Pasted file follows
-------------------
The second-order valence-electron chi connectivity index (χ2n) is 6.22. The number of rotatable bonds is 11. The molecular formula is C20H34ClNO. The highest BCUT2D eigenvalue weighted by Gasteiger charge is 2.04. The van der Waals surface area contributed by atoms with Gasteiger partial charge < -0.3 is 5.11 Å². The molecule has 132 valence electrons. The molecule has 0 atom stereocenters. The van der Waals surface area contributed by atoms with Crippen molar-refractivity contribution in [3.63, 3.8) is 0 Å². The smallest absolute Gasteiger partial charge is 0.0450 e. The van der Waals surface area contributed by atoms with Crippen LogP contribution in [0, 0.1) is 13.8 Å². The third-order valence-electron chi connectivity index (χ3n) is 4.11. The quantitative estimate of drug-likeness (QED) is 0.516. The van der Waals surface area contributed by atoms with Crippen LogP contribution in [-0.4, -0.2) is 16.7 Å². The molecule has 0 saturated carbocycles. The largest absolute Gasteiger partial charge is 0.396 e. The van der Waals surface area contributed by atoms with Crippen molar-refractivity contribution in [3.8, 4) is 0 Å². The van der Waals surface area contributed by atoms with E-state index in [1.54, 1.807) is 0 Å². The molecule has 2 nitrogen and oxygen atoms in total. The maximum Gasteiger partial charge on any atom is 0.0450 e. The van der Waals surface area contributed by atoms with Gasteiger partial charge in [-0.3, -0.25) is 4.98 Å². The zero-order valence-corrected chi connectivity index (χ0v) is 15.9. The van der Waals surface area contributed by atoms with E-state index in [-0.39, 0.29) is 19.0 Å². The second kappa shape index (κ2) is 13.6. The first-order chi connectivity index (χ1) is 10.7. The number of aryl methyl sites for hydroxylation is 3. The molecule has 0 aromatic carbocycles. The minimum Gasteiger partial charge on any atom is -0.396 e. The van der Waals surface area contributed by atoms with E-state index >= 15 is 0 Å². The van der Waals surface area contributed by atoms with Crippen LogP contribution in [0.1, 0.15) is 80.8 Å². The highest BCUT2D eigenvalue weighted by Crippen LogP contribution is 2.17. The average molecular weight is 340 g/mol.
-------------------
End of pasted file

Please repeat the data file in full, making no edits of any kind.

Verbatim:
The second-order valence-electron chi connectivity index (χ2n) is 6.22. The number of rotatable bonds is 11. The molecular formula is C20H34ClNO. The highest BCUT2D eigenvalue weighted by Gasteiger charge is 2.04. The van der Waals surface area contributed by atoms with Gasteiger partial charge < -0.3 is 5.11 Å². The molecule has 132 valence electrons. The molecule has 0 atom stereocenters. The van der Waals surface area contributed by atoms with Crippen molar-refractivity contribution in [3.63, 3.8) is 0 Å². The smallest absolute Gasteiger partial charge is 0.0450 e. The van der Waals surface area contributed by atoms with Crippen LogP contribution in [0, 0.1) is 13.8 Å². The third-order valence-electron chi connectivity index (χ3n) is 4.11. The quantitative estimate of drug-likeness (QED) is 0.516. The van der Waals surface area contributed by atoms with Crippen LogP contribution in [-0.4, -0.2) is 16.7 Å². The molecule has 0 saturated carbocycles. The largest absolute Gasteiger partial charge is 0.396 e. The van der Waals surface area contributed by atoms with Crippen molar-refractivity contribution in [3.8, 4) is 0 Å². The van der Waals surface area contributed by atoms with E-state index in [1.54, 1.807) is 0 Å². The molecule has 2 nitrogen and oxygen atoms in total. The maximum Gasteiger partial charge on any atom is 0.0450 e. The van der Waals surface area contributed by atoms with Gasteiger partial charge in [-0.3, -0.25) is 4.98 Å². The zero-order valence-corrected chi connectivity index (χ0v) is 15.9. The van der Waals surface area contributed by atoms with E-state index in [-0.39, 0.29) is 19.0 Å². The second kappa shape index (κ2) is 13.6. The first-order chi connectivity index (χ1) is 10.7. The number of aryl methyl sites for hydroxylation is 3. The molecule has 0 aromatic carbocycles. The minimum Gasteiger partial charge on any atom is -0.396 e. The van der Waals surface area contributed by atoms with E-state index >= 15 is 0 Å². The van der Waals surface area contributed by atoms with Crippen LogP contribution in [0.1, 0.15) is 80.8 Å². The highest BCUT2D eigenvalue weighted by Crippen LogP contribution is 2.17. The average molecular weight is 340 g/mol.